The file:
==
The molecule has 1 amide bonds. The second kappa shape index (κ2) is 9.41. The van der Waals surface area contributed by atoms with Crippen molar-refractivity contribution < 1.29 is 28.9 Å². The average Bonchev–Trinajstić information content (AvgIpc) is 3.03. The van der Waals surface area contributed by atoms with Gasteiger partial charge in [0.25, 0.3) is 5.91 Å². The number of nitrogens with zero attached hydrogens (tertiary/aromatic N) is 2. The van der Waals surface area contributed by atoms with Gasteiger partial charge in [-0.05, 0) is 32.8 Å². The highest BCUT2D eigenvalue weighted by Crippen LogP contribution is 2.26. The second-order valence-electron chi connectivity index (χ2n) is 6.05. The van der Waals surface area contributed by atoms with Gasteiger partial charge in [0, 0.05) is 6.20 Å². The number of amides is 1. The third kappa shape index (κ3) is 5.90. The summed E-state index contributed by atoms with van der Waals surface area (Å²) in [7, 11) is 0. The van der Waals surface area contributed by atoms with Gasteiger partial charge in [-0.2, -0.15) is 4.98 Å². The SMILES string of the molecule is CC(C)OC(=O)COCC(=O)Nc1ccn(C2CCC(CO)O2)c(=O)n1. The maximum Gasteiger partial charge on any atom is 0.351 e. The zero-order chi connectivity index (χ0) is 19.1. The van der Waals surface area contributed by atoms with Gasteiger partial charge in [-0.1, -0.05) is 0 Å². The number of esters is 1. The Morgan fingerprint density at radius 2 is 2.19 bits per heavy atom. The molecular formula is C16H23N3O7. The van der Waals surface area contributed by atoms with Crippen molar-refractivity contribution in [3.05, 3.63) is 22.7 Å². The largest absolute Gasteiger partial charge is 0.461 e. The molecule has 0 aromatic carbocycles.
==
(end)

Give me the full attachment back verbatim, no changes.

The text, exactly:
The molecule has 1 amide bonds. The second kappa shape index (κ2) is 9.41. The van der Waals surface area contributed by atoms with Crippen molar-refractivity contribution < 1.29 is 28.9 Å². The average Bonchev–Trinajstić information content (AvgIpc) is 3.03. The van der Waals surface area contributed by atoms with Gasteiger partial charge in [0.25, 0.3) is 5.91 Å². The number of nitrogens with zero attached hydrogens (tertiary/aromatic N) is 2. The van der Waals surface area contributed by atoms with Gasteiger partial charge in [-0.05, 0) is 32.8 Å². The highest BCUT2D eigenvalue weighted by Crippen LogP contribution is 2.26. The second-order valence-electron chi connectivity index (χ2n) is 6.05. The van der Waals surface area contributed by atoms with Gasteiger partial charge in [0, 0.05) is 6.20 Å². The number of amides is 1. The third kappa shape index (κ3) is 5.90. The summed E-state index contributed by atoms with van der Waals surface area (Å²) in [7, 11) is 0. The van der Waals surface area contributed by atoms with Gasteiger partial charge in [-0.2, -0.15) is 4.98 Å². The SMILES string of the molecule is CC(C)OC(=O)COCC(=O)Nc1ccn(C2CCC(CO)O2)c(=O)n1. The maximum Gasteiger partial charge on any atom is 0.351 e. The zero-order chi connectivity index (χ0) is 19.1. The van der Waals surface area contributed by atoms with Gasteiger partial charge in [-0.1, -0.05) is 0 Å². The number of esters is 1. The Morgan fingerprint density at radius 2 is 2.19 bits per heavy atom. The molecular formula is C16H23N3O7. The van der Waals surface area contributed by atoms with Crippen molar-refractivity contribution in [3.05, 3.63) is 22.7 Å². The largest absolute Gasteiger partial charge is 0.461 e. The molecule has 0 aromatic carbocycles.